We celebrated Kit's birthday with dinner in a slightly more upmarket restaurant than our usual choice; we ate lobster and red snapper whilst we were entertained by local musicians, winding up the evening with cubalibras in the old square.

On our final day we took a long walk over to Centro Habana and along the Paseo de Marti, or Prado. This European style boulevard was completed in the mid 1830's and is modelled on Las Ramblas in Barcelona. At the top of the Prado is the east end of the famous Malecón, a mile long seafront promenade. We began to walk along it but after a short time the high temperatures beat us and we took shelter in a small shady café for lunch and a cold drink. We couldn't face the long walk back so we found a bici-taxi who, after muchos haggling agreed to take us back to Vieja for CUC$2. The poor guy sweated so much using pedal power to transport us that we took pity on him and paid his original asking fare of CUC$3!

We thoroughly enjoyed Havana, although we noticed that many of the prices have taken a hike since our Lonely Planet guidebook was printed in 2015. It's a pity because locals are still on very low wages and living conditions for them have not improved significantly.

Back aboard Quilcene in the marina we found that our fridge was failing, worse still it was using up all our battery power so there was nothing for it except to turn it off! We bought bags of ice to save the food and keep the beer cold whilst waiting for someone to come and fix it.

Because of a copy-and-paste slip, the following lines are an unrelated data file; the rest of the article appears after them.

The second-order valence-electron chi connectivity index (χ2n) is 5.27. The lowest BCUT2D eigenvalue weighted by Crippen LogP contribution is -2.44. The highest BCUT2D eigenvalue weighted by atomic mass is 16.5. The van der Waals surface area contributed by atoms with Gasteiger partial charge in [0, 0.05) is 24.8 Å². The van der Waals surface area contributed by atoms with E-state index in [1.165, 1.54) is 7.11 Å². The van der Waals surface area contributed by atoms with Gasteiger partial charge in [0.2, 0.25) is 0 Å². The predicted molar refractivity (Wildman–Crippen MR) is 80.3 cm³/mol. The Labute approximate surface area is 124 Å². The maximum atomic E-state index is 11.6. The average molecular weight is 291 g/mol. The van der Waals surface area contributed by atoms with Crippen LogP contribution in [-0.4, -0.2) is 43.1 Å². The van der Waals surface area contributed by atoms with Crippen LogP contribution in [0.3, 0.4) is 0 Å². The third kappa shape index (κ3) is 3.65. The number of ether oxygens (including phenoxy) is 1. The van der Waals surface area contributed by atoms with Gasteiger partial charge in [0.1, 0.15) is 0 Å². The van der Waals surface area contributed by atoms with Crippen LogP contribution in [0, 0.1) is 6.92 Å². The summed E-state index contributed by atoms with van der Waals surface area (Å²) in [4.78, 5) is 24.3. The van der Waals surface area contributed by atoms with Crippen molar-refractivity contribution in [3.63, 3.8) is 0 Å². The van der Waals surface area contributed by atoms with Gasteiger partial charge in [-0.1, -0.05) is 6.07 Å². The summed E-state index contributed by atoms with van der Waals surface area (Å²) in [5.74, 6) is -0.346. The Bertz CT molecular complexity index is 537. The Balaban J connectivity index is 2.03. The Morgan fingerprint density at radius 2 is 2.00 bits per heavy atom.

Sadly this was not to be, apparently only one man could do it and he was off sick. Francisco, the dockmaster said 'this is Cuba'!

One last frustration came on the morning we were leaving when we discovered that our main gas bottle was empty. Normally we would exchange it for a full one in the marina but, as an apologetic Francisco said again - 'is not possible; this is Cuba'!

Sailing back across the Straits of Florida and around the SE corner of Florida we had a very fast passage; winds were a light 10-12 knots but the Gulf Stream literally carried us at speeds of up to 10 knots. We were aiming for a 4 day passage to S. Carolina but with no fridge and only a small amount of gas in a spare bottle we decided to turn into West Palm Beach. With the help of the Gulf Stream it had taken only 37 hours coming back as opposed to 66 hours in the opposite direction!

A final comment on Cuba;

To understand Cuba today it helps to have a brief bit of history; Cuba's history is similar to that of many of the Caribbean Islands falling into British, Spanish, French, and American hands over the years. After various attempts Cuba gained nominal independence from Spain and America in 1902 (with the US keeping Guantanamo Bay) but then suffered at the hands of Dictator Presidents. The last one, Batista gave the American mafia a free hand in Havana in return for a percentage of their gambling profits. Havana became a playground for the American mobsters with its casinos and brothels. Batista and his associates ran a cruel regime, closed public services and amassed a personal fortune whilst the rest of the population were left to survive however they could, many starving to death.

A young lawyer named Fidel Castro was unhappy with the way Cuba was headed and was due to stand for election in 1952 but President Batista staged a military coup and cancelled the Cuban elections.

Then began a bloody 7 year struggle culminating in 1959 with the popular Castro and his supporters (including Camilo Cienfuegos and Ché Guevara) finally being welcomed into Havana by cheering Cubans.